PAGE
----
San Diego’s surf and sand does not always compute to fun in the sun. Case in point: synth-punk Crocodiles, who thrive in the shadows. Charles Rowell and Brandon Welchez etch minimalist, doomy rock with a debt to the Velvet Underground, the Jesus and Mary Chain and Suicide. When Crocodiles sing about hanging out in their bedroom solitude, during dirge descant “Soft Skull,” life centers around six-inch gashes, shotguns and lying beneath the blanket like a stranger in a strange land.

Scuzzy keyboards, gritty guitars, modified vocals and warped percussion wreck havoc on tracks filled with alienation, frustration and youthful withdrawal, such as electro-clash cutlet “Refuse Angels,” which surges with a dance floor pulse, but is anything but comfortable.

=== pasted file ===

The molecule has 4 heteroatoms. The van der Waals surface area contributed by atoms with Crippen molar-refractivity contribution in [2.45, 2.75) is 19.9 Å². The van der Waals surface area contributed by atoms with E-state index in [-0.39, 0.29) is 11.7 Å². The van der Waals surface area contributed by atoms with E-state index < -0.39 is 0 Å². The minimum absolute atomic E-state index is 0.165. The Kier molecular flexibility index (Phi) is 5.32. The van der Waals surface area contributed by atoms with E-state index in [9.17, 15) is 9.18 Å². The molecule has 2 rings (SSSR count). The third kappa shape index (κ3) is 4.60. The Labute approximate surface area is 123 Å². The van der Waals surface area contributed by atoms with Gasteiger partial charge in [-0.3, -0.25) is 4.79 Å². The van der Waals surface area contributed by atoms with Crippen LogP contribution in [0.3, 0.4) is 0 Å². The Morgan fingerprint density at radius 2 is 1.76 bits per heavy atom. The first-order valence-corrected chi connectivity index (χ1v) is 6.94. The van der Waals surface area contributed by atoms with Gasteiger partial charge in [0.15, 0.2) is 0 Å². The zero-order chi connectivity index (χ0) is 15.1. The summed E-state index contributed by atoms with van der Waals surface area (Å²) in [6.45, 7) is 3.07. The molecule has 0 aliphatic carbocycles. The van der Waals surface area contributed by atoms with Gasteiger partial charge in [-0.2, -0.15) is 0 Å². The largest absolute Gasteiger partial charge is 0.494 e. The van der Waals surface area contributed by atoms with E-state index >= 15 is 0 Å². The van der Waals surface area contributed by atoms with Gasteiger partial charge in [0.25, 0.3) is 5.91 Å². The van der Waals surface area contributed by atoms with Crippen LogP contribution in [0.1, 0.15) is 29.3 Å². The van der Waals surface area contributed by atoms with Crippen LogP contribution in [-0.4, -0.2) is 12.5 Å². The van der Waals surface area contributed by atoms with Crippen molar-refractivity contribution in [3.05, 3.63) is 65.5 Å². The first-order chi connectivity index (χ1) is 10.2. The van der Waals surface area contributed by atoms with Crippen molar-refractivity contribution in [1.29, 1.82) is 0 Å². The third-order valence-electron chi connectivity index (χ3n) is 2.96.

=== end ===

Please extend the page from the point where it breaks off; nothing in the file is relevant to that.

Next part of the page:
Hidden underneath the reverb, distortion and corrosiveness, though, is an appreciation for melody, especially during fuzz-drenched “Flash of Light,” unexpectedly poignant “Here Comes the Sky” and album-ending epic “Young Drugs,” akin to Spiritualized stripped to enervating essentials.

Grade: B



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